The referendum on independence for Scotland puts the EU in an unprecedented situation which is worth assessing on the basis of a series of legal, political and diplomatic considerations. Yves Bertoncini takes a stand.
1. The EU has no choice but to adopt a prudent stance with regard to “regional” aspiration to independence
2. States proclaiming their independence would have to negotiate their membership of the EU
3. The circumstances surrounding the creation of potential new states will have a major impact on their future ties with the EU
At the end of the day, a victory for the “yes” vote in the Scottish referendum would prompt the EU to pursue one of three possible courses of action: to embrace a new member state; to negotiate the kind of “special relationship” with it that it has established with the members of the European Economic Area or with Switzerland; or to classify it as a country benefiting from the “European neighbourhood policy”. So in effect it would not be an outright “leap in the dark” for the EU, but it would plunge it into negotiations that it would very much prefer to avoid in view of the breadth and scope of the other economic, social and geop0litical challenges that it is going to have to face over the coming months.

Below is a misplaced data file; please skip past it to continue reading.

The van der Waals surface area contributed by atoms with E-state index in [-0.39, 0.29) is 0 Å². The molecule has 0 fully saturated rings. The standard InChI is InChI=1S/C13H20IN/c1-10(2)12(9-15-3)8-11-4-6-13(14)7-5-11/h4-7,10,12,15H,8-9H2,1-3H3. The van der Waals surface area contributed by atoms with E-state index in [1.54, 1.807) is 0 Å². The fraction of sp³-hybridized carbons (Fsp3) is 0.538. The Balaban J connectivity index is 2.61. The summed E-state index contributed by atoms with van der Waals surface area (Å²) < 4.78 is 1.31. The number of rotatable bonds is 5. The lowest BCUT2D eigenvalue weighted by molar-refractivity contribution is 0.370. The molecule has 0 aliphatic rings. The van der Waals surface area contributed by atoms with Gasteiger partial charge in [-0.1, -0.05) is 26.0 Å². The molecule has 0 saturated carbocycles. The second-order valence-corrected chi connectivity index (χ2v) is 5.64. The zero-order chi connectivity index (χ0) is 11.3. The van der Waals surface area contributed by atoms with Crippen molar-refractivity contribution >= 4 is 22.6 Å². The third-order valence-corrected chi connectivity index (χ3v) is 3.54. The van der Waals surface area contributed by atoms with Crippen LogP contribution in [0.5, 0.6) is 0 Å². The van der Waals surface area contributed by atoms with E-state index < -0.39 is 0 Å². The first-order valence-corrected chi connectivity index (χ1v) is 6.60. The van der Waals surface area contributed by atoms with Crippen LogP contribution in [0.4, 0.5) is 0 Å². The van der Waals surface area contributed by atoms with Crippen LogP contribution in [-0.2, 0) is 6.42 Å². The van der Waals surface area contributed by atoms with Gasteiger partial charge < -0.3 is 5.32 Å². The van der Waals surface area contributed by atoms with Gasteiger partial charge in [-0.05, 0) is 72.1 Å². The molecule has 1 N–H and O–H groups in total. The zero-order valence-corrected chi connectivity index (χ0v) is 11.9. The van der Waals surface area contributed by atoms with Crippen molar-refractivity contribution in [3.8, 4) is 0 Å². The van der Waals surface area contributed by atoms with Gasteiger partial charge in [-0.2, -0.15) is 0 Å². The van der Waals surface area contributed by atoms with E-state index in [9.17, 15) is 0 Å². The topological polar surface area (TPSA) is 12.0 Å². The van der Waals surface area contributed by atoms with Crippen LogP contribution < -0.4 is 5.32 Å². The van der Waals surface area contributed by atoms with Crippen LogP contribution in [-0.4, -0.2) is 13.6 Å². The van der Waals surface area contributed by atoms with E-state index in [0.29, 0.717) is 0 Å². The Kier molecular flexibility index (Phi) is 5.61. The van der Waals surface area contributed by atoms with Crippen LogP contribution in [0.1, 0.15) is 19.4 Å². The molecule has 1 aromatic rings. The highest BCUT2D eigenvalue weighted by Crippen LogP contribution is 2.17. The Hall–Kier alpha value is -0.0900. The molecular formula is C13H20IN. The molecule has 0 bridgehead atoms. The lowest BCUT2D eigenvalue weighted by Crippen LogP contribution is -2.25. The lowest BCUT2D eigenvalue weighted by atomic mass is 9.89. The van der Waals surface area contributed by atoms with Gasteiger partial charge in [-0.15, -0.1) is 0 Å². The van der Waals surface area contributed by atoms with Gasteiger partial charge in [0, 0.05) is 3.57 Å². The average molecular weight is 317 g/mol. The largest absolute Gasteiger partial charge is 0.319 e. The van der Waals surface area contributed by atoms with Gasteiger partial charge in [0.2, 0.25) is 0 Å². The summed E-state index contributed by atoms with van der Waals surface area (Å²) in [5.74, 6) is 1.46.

This Tribune has been published on the French edition of the Huffington Post and on EurActiv.com.